ATLANTA -- Local charity hospitals in Georgia like St. Mary's in Athens, Grady in Atlanta and Memorial in Savannah could get a state bailout to replace all or part of federal funds being cut as part of Obamacare, Gov. Nathan Deal's top aide said Wednesday.
The bailout could save local taxpayers from being on the hook for the reduced funding. It could also be a lifeline for some rural hospitals on the verge of folding.
Chris Riley, the governor's chief of staff, told reporters that Deal is weighing options ranging from a one-time cash injection to an ongoing commitment for hospitals that serve large numbers of uninsured patients.
"It's a constant discussion with hospitals in Georgia," he said. "It's important to the governor."
As part of the Affordable Care Act federal health reform known as Obamacare, existing federal funding to those hospitals is due to be halved, eliminating $18 billion nationally in the next six years. Designers of the law counted the reductions as projected savings to help counteract the cost of other aspects of the reforms. They figured the cuts wouldn't hurt the hospitals since more Americans would be covered by the expansion of Medicaid.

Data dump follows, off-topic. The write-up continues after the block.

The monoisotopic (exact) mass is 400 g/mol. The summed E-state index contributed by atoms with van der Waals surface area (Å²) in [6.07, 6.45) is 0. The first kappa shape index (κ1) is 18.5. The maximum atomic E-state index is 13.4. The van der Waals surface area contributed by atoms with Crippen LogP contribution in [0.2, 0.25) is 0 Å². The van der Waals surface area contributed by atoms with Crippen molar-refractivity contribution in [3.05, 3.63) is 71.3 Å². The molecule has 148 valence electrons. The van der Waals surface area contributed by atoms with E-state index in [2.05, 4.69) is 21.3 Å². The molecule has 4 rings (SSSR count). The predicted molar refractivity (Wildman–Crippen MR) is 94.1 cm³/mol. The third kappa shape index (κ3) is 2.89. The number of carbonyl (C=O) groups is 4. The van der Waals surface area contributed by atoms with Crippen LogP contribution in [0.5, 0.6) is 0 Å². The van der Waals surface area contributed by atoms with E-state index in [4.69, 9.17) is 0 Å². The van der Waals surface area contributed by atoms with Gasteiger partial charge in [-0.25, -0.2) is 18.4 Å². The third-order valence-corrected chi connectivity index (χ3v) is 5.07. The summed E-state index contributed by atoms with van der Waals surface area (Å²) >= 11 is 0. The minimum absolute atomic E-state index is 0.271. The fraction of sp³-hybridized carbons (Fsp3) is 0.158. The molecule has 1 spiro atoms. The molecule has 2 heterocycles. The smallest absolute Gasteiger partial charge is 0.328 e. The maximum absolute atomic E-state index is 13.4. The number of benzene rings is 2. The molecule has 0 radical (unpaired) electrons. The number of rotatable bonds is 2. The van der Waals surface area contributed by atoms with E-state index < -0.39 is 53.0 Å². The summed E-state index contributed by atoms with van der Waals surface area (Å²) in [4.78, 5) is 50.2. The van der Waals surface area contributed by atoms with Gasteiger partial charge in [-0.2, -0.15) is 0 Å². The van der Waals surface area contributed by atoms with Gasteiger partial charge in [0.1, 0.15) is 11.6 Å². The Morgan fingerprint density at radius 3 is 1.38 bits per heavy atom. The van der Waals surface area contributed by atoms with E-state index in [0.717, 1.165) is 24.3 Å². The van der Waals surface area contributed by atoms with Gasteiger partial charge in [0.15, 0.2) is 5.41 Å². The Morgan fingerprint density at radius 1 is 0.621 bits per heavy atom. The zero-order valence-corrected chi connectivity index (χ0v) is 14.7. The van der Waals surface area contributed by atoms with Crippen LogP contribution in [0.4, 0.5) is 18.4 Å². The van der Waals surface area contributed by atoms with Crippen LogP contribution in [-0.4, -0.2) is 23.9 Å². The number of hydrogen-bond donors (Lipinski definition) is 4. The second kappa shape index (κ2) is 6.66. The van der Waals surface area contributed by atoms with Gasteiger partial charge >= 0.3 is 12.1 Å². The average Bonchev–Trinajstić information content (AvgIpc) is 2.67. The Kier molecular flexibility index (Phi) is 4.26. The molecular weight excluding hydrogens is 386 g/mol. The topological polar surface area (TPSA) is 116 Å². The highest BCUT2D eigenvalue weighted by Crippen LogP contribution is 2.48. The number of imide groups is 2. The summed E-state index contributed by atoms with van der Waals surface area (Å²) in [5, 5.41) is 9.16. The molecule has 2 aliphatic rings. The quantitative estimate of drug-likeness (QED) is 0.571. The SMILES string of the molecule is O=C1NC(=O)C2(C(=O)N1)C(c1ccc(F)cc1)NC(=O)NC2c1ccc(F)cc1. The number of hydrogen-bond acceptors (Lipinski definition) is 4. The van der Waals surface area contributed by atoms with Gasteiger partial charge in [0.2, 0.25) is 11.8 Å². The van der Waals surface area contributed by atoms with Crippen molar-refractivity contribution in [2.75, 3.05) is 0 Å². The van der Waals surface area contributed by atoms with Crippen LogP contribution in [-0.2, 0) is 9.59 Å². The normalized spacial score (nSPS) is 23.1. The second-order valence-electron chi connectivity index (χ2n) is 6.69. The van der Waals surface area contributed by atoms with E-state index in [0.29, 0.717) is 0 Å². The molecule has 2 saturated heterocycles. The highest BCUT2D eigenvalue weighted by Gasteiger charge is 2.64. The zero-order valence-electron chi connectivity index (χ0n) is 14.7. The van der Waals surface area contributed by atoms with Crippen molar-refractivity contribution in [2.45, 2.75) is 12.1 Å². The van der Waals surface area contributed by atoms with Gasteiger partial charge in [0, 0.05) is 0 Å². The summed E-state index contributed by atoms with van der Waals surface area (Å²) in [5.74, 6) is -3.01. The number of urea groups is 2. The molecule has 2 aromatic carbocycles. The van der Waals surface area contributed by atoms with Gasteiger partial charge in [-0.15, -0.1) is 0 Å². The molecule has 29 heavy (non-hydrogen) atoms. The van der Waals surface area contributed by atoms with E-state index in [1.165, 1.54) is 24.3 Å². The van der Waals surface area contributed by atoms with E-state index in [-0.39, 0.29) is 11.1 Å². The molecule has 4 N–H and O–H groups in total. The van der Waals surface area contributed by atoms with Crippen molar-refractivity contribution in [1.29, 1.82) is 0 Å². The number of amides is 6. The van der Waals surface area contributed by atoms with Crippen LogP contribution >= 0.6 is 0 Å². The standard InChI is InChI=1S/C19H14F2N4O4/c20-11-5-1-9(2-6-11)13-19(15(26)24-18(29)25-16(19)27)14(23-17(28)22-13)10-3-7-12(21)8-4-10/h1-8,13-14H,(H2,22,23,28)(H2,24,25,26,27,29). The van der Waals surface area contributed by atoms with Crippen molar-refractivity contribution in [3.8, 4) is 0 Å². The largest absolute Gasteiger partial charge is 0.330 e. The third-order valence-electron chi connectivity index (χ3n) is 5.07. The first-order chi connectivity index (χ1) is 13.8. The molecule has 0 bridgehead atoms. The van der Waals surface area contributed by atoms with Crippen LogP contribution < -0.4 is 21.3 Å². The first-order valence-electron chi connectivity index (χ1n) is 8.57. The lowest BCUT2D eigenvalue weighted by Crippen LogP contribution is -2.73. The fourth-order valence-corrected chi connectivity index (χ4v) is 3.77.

Deal and the governors of about half the states decided not to expand Medicaid because it would drain state budgets even though the federal government agreed to pay 90 percent of the cost of covering the new people. He estimates Medicaid expansion would add more than $600 per Georgia taxpayer to the state budget.
There are an estimated 650,000 Georgians who could be enrolled in an expanded Medicaid program. Democrats and lobbyists for hospitals and advocacy organizations continue to push Deal to reverse his decision.
In his State of the State Address, he made clear he isn't likely to.
"We will not allow ourselves to be coerced into expansion. I'm prepared to fight any intrusion into our rights as a state," he said, triggering a standing ovation from conservative lawmakers.